The fundamental premise of Moneyball is that the labor market of sports is inefficient, and that many teams systematically undervalue particular athletic skills that help them win. While these skills are often subtle – and the players that possess them tend to toil in obscurity - they can be identified using sophisticated statistical techniques, aka sabermetrics. Home runs are fun. On-base percentage is crucial.
The wisdom of the moneyball strategy is no longer controversial. It’s why the A’s almost always outperform their payroll, the Dodgers just hired Andrew Friedman, and baseball fans now speak in clumps of acronyms. (“His DICE and DIPS are solid, but I’m worried he’ll regress to the mean given his extremely high BABIP.”)
However, the triumph of moneyball creates a paradox, since its success depends on the very market inefficiencies it exposes. The end result is a relentless search for new undervalued skills, those hidden talents that nobody else seems to appreciate. At least not yet.
And this brings me to a new paper in the Journal of Sports Economics by Daniel Weimar and Pamela Wicker, economists at the University of Duisburg-Essen and the German Sport University Cologne. They focused on a variable of athletic performance that has long been neglected, if only because it’s so difficult to measure: effort. Intuitively, it’s obvious that player effort is important. Fans complain about basketball players slow to get back on defense; analysts gossip about pitchers who return to spring training carrying a few extra pounds; it’s what coaches are always yelling about on the sidelines. Furthermore, there's some preliminary evidence that these beliefs are rooted in reality: One study found that baseball players significantly improved their performance in the final year of their contracts, just before entering free-agency. (Another study found a similar trend among NBA players.) What explained this improvement? Effort. Hustle. Blood, sweat and tears. The players wanted a big contract, so they worked harder.
And yet, despite the obvious impact of effort, it’s surprisingly hard to isolate as a variable of athletic performance. Weimer and Wicker set out to fix this oversight. Using data gathered from three seasons and 1514 games of the Bundesliga – the premier soccer league in Germany – the economists attempted to measure individual effort as a variable of player performance, just like shots on goal or pass accuracy. They did this in two ways: 1) measuring the total distance run by each player during a game and 2) measuring the number of “intensive runs” - short sprints at high speed – by the players on the field.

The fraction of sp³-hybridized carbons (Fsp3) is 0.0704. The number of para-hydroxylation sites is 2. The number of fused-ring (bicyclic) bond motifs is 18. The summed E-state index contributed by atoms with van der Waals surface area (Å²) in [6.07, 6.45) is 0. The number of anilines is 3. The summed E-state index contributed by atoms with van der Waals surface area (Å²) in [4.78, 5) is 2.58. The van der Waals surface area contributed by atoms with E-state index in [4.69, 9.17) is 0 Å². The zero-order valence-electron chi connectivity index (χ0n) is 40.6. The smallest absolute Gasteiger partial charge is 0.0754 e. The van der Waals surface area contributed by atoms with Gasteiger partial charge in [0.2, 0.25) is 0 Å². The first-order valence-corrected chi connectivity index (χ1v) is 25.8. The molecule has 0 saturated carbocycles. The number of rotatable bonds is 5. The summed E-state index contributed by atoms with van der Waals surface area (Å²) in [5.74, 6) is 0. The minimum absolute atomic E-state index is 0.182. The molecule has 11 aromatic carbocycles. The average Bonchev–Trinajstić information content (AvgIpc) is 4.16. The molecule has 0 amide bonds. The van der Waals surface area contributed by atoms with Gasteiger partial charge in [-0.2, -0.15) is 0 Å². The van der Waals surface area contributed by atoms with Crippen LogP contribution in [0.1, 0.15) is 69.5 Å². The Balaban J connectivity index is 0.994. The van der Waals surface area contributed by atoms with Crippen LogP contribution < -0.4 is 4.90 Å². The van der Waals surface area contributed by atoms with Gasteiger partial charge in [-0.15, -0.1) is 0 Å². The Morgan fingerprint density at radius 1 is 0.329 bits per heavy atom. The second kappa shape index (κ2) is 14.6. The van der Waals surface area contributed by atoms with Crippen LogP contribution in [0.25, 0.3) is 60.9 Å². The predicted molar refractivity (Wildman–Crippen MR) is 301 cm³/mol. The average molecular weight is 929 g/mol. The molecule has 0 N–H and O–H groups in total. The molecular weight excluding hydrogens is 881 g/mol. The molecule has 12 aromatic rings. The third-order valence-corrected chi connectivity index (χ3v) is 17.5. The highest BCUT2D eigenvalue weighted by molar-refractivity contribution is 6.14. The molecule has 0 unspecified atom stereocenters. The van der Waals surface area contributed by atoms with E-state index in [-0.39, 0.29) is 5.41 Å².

The first thing to note is that the typical soccer player runs a lot. On average, players in the Bundesliga run 11.1 km per game and perform 58 intensive sprints. That said, there were still significant differences in running totals among players. Christoph Kramer averaged 13.1 km per game during the 2013-2014 season, while Carlos Zambrano ran less than 9 km; some players engaged in more than 70 sprints, while others executed less than 45. According to the economists, these differences reflect levels of effort, and not athletic ability, since “every professional soccer player should have the ability to run a certain distance per match.” If a player runs too little during a game, it’s not because his body gives out – it’s because his head doesn’t want to.
So did these differences in levels of effort matter? The answer is an emphatic yes: teams with players that run longer distances are more likely to win the game, even after accounting for a bevy of confounding variables. According to the calculations, if a team increases the average running distance of its players by 1 km (relative to the opponent), they will also increase their winning probability by 26-28 percent. Furthermore, the advantages of effort are magnified when the team difference is driven by extreme amounts of effort put forth by a few select players. As the economists note, “teams where some players run a lot while others are relatively lazy have a higher winning probability.”